Rich Johnston is retiring from the pastorate of Second (Indianapolis, Ind.) RPC. Yet, like a lot of retirees, he may be moving into a busier phase of life.

Rich was honoured with a church dinner in early July. We enjoyed celebrating Rich’s decades of service that Sabbath. Visitors included RPTS President Jerry O’Neill and Pastor Andrew Quigley of the Scottish RP Church. Andrew identified a key characteristic of Rich’s ministry: his great gift of relationships with people. He has come alongside so many others, many times helping them in doubling, tripling, and even quadrupling their capacities in ways that kept him quietly behind the scenes.

Andrew identified Rich as the role model for co-pastoring, as Rich came alongside Dr. Roy Blackwood first as a deacon, then as a ruling elder, and then as a teaching elder. “It takes tremendous humility to be a co-pastor,” Andrew said. “Rich has led and demonstrated what it means to put others before himself, as it says in Philippians.”

Earlier in his life Rich came to Indianapolis in an attempt to discern how the Lord would fulfill a life calling he found in Isaiah 6:8: “I heard the voice of the Lord saying, ‘Whom shall I send, and who will go for us?’ Then I said, ‘Here am I! Send me.’” He was thinking of overseas mission. But where?

Rich had come to salvation in high school. Running cross country at the championship level in high school was good preparation for him to learn the disciplines from training (2 Tim. 2:3–6) in one of the least glamorous and most painful sporting events.

In Indianapolis he became very active in the church’s mission of reaching people for Christ and in training and building them up in the disciplines and doctrines of Christian faith. Along the way he met and married Beckie, who became an important helpmeet, vital counselor, and best friend. They had two children in the early years, Brad and Kim, with their third child, Stephen, coming along several years later. Rich always had a special heart for young people, both at Second RPC and in the Great Lakes-Gulf Presbytery. With many of the congregation’s children, he was able to carry out Malachi 4:6 and Luke 1:17, turning the hearts of us as fathers to our children and turning the hearts of the children to the fathers.

His titles at church changed over the years: deacon in 1979, ruling elder in 1981, a call to the pastorate in 1991, and ordination and installation in 1993. Though his titles were changing, he never renounced the servant commitment he had made as a deacon and worked in a Mark 10:45 spirit, whether in leading session meetings, visiting members, or leading summer work crews with young people.

His servant spirit helped other elders grow in their sense of responsibility for the church and her future. He practiced Proverbs 20:5 as moderator of session through drawing out quieter elders: “The purpose in a man’s heart is like deep water, but a man of understanding will draw it out.”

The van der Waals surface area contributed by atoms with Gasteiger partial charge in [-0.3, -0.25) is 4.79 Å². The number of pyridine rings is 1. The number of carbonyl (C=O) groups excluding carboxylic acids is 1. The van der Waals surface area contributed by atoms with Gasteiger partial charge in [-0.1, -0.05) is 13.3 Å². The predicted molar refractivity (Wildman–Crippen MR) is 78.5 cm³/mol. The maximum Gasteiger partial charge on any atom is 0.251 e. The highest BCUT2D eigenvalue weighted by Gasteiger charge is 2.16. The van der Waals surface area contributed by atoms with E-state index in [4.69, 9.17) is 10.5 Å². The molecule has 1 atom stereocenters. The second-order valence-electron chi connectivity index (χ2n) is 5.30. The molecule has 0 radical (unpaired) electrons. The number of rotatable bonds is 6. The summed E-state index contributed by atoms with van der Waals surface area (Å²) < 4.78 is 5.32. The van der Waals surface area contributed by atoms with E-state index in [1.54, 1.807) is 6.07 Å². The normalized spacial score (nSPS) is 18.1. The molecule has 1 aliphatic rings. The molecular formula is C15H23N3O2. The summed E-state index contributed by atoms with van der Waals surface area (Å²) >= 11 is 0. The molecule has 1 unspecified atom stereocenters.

His servant spirit also was a key element in expanding Roy Blackwood’s effectiveness as a pastor. Dr. Blackwood had great ideas and vision. Rich, with the heart of a servant, assisted Roy in putting that vision into practice.

Rich also has been a friend to so many. A Christian brother named Robert Hall wrote a good book titled This Land of Strangers: The Relationship Crisis That Imperils Home, Work, Politics and Faith (2012), which captured a truth that men know in their minds but often miss because we get ambitious for success through projects and career. We often miss the importance of relationships and deep friendships, and the book helps explain why. Rich never needed the book. He has been fighting against this cultural crisis ever since he came to the church as a young man.

He also never lost sight of that original call to be sent. He led Second RPC in expanding the original “Reaching, Training, Building” statement of purpose, to include “Sending.” Often with Rich’s help, many people have been sent from the church into the development of new churches or missions overseas. He has led trips to Scotland and Israel, and in more recent years to India and Liberia. He and Beckie are visiting India this year to see how the Lord’s planting of the church there is going. Following that, there could be travel to Liberia, as the church attempts to discern the Lord’s leading in agricultural missions there. Back home in Indiana are more young people, more work projects, and more senior citizens to visit. So Rich is retiring in theory, but still pursuing a world vision and home missions in practice.

The Lord has His way of answering our prayers and fulfilling our claims on special passages in the Bible. But He does it His way. It could have been fulfilled with Rich being sent to one region of the world for the gospel; but by pouring his life into others, Rich has been allowed to multiply that original vision many times over.

“The heart of man plans his way, but the Lord establishes his steps” (Prov. 16:9).
Russ Pulliam, Elder at Second (Indianapolis, Ind.) RPC, 

This biography was originally written for the RP Witness, and is re-printed here with their kind permission.

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